Parenting Gone Mad: We Give Kids Everything and they Come Away with Nothing

A mind is a terrible thing to lose, but I think we are are on our way to lost here in Virginia.

I say this after watching a woman check out at the Container Store. She has hoisted her cart full of items up to be scanned for payment while her son and daughter contentedly amuse themselves with the small items on display nearby. Suddenly, as Mom is about to pay, there comes a small voice.

“Mom, can I get a spork?” Spork100612G_x

Mom pauses. Yes, she is entertaining the idea of purchasing a spork for her 10 year old daughter. Mind you, not just a plastic spork offered free at the hospital cafeteria or army issue with your mess kit. This is a Container Store spork. Heavy duty, plastic-coated, built to last.

“Are you gonna use it?” Mom asks Daughter who has now placed it by the register. “Because I am gonna pack it in your lunch everyday.”

“Yeah!” daughter says. Of course. Daughter knows how to work this situation. See it, ask, wait for the pause from Mom (or Dad), and seize the opportunity. No dummy, this girl. An able competitor, definitely a wily opponent.

Mom tosses it in the pile of purchases and it is rung up without a second thought. Then there is a small whine from the distance. “I want a spork!” Son says.

“Too late,” Mom says quickly and in the direction of the cashier. Too late because she has already swiped her card. Mom exchanges a smile with the woman now scanning the spork to let her know that she is not an unfair mom; she is just teaching her son he must be more prompt with his requests if he expects to get his way.

Resources are a terrible thing to misuse. And by this I am not referring to the money. This woman obviously has plenty of discretionary income and she is happy to be generous. The resource she is misusing is her children; she is teaching them that they should get whatever they ask for in a quick and emphatic way. Which means they’ll keep asking and keep expecting until someone tells them no.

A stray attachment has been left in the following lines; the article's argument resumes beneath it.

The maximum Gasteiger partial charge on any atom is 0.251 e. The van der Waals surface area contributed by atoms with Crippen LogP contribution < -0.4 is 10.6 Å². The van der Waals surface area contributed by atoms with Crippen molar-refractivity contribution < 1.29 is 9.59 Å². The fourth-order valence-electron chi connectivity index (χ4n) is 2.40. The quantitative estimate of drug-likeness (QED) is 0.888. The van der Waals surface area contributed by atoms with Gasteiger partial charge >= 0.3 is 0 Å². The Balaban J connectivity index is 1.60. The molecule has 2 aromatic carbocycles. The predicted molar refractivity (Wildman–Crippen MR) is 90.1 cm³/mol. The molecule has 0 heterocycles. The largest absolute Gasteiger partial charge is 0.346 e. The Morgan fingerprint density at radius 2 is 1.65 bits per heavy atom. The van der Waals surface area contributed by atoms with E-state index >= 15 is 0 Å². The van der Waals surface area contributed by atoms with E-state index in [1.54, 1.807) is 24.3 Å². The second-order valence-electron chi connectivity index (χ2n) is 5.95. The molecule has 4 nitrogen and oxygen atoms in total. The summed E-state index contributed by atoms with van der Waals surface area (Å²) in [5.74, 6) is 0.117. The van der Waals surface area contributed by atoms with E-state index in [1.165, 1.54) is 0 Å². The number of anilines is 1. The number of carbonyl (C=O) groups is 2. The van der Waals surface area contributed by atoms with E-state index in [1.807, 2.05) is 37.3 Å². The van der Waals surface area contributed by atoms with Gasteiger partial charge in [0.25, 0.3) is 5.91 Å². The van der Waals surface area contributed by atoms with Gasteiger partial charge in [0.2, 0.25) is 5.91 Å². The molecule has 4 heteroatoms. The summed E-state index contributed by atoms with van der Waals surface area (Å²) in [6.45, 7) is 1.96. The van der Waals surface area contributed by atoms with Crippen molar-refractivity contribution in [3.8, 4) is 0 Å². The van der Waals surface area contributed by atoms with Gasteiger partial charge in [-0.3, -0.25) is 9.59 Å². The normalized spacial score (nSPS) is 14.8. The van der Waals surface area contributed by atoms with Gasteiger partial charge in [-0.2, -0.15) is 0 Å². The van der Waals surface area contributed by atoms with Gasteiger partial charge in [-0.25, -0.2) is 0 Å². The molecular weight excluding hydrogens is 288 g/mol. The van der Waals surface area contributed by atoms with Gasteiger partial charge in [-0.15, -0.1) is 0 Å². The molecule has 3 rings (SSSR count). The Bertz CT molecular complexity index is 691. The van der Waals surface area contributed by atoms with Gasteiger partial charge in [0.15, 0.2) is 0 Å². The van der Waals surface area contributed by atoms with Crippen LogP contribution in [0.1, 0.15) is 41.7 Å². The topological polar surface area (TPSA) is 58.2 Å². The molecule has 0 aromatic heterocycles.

When that happens, they’ll have no resources to deal with the disappointment. They’ll argue, sulk or turn to mom and dad. These are their go-to’s, because they haven’t learned they have themselves to go to.

These are the minds and hearts and souls we are losing in Northern Virginia. I know this mother  means well. She loves her children and is doing the best she knows how. But I’m not sure she is aware of the consequences ahead:

  • We buy for our children because we can.
  • We do what they ask to keep them happy.
  • We don’t hold the line in order to avoid disagreement or hard feelings.
  • We sign them up for lots of stuff to give them more opportunities.
  • We “advocate” for our children if things get tough.

Then we sit back and wait for the thanks that doesn’t come.

After all I’ve done for them, can’t they show a little gratitude? we lament. And then we do a bit more because surely then, when they finally succeed, when they rise above the other children and are recognized for their talents and abilities, they’ll be happy. That’s all we ever wanted was for them to be happy.

But happy is fleeting. It is circumstantial. It is out of their control. The world does not hand over happy. We would do well to start with content. And to start with ourselves. If we can deny ourselves, we can happily deny our children the small, unnecessary things that satisfy, at best, only briefly.

Plenty of places I travel people tell me that “kids these days” are … (fill in the blank with your negative character trait of choice). I travel mostly among kids on the athletic fields, the place we used to call places to play. I see and hear these kids, and I get to know them quite well, but instances like this one I observed at the Container Store remind me that who kids are becoming is not their fault. We, as parents, coaches, families, communities and as a society, are responsible. We need to take back our kids.

We can start from scratch with … Sometimes it’s hard, and even hard work often doesn’t have an immediate pay off.  It may not pay off at all. That’s difficult for them to manage, but if they do, they have earned themselves a real life resource.

I’m betting that spork ends up in the back of a kitchen drawer. That two dollars and ninety nine cents down the drain is not expensive until you consider the $2.99 lesson it could have been. Priceless.

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